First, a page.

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Russia's War, India's Response in a Changing World Order

Sumitha Narayanan Kutty

Leverhulme Doctoral Fellow

04 April 2022

Russia’s invasion of Ukraine is a clear inflection moment that has thrown up more questions than answers about a changing world order.

Declarations of the end of the liberal international order and half-hearted responses from its own stakeholders against Putin are being watched closely by key players, including India, in the international system.


India’s refusal to isolate Russia has been met with some disconcertment, even surprise, among its American and European friends busy implementing punitive measures against Moscow. India’s position, however, follows an entrenched strategic logic. This rationale goes further than its well-documented buyer-seller security relationship given India’s heavy reliance on Russian arms (60 pct of imports). If we take leadership travel as an indicator of a state’s foreign policy priorities, for instance, Russia ranks as the most-visited country by multiple Indian prime ministers between the years 1992-2019. Even Indian public attitudes towards Russia have remained largely positive, at times only second to the US in surveys.


Russia, like its predecessor the Soviet Union, has an important role to play in India’s grand strategy as it navigates its rise in the international system. This role is in line with India’s long-held belief in ‘strategic autonomy’, going beyond non-alignment, and rooted in the vision of an international order with greater representation and more equitable power distribution. Since the end of the Cold War, New Delhi has worked across consecutive governments to move closer to this ideal worldview by forging strategic partnerships with states as diverse as China, the US and Russia, some more successfully than others.


Ultimately, rising powers are happiest in an environment that maximises their options for growth and stability. For India, that environment is a multipolar order – first, within Asia in order to balance China and thereafter, the world – and Russia has prime place in it. This flexibility presents opportunities that a return to bipolarity (US-China) does not, especially given China’s border incursions in recent years. Not shutting the door on Russia today leaves New Delhi the opportunity to keep Moscow engaged and, if it chooses to, be a bridge to the West at a future time.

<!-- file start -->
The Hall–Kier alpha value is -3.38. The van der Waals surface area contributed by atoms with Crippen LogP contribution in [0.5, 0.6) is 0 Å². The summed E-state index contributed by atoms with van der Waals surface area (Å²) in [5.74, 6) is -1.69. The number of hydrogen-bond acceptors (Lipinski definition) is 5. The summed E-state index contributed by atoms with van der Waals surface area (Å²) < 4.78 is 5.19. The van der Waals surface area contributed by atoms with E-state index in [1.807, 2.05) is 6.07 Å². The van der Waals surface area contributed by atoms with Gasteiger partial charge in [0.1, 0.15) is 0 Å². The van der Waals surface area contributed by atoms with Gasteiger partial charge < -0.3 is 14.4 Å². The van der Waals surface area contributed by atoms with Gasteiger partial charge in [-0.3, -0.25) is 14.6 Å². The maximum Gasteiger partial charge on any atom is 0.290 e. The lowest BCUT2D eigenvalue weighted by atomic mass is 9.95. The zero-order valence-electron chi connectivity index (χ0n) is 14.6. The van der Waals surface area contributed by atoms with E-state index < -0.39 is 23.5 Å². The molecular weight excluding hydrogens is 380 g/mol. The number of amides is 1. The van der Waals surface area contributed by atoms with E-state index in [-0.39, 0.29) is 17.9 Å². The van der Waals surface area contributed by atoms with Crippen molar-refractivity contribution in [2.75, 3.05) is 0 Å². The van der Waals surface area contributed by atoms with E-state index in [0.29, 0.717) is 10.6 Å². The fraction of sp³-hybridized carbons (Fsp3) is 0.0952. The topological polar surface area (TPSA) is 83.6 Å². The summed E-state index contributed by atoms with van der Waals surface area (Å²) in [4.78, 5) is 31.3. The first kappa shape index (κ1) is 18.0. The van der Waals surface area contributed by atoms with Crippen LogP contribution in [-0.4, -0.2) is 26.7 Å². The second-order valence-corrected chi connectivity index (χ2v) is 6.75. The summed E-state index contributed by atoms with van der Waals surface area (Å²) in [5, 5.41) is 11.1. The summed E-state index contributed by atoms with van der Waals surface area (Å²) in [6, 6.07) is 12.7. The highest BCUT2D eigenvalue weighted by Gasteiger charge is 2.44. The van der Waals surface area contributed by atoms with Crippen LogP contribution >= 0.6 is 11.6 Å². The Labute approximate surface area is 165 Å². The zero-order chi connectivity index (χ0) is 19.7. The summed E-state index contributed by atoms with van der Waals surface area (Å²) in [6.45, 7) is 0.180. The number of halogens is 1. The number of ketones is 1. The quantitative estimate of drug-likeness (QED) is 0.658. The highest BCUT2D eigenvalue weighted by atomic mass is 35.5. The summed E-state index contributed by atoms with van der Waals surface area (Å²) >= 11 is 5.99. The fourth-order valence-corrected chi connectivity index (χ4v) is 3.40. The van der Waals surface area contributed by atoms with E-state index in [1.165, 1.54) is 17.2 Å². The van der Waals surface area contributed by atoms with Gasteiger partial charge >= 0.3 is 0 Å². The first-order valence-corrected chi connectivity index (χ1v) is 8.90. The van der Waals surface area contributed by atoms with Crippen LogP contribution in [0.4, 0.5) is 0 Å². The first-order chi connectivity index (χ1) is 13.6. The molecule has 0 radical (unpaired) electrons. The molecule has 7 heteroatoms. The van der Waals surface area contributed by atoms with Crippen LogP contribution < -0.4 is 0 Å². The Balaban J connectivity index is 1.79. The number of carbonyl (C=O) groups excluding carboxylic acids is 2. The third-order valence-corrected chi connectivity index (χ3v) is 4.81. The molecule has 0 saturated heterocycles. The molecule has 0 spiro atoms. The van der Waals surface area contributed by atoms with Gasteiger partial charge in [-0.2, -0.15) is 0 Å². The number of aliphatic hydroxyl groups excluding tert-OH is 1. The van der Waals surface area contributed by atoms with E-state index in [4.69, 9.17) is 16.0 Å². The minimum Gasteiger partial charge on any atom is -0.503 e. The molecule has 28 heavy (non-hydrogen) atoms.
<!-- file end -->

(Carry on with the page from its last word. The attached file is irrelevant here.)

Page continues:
All of this is to not discount the many serious challenges the Modi government now faces – the first being critical defence diversification and indigenisation in the short-to-medium term. This crisis has undoubtedly further accelerated existing policies in this direction. With Russia overextending itself in Ukraine, there are serious questions in New Delhi over the long-term disruption to Moscow’s defence manufacturing industry. There are other pressing economic challenges such as soaring oil prices and serious disruption to cooking oil supplies even as the sanctions regime targeting Putin widens.


Russia’s war in Ukraine lays bare the fault lines of a world defined by interdependence. The pandemic hastened these fissures, forcing everyone to strongly reflect inward on their national capabilities and wants. These are interesting times indeed for those among us studying power shifts and how different states – whether rising, declining or great powers – react and respond to the future order taking shape before us.

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Sumitha Narayanan Kutty

Sumitha Narayanan Kutty

Leverhulme Doctoral Fellow

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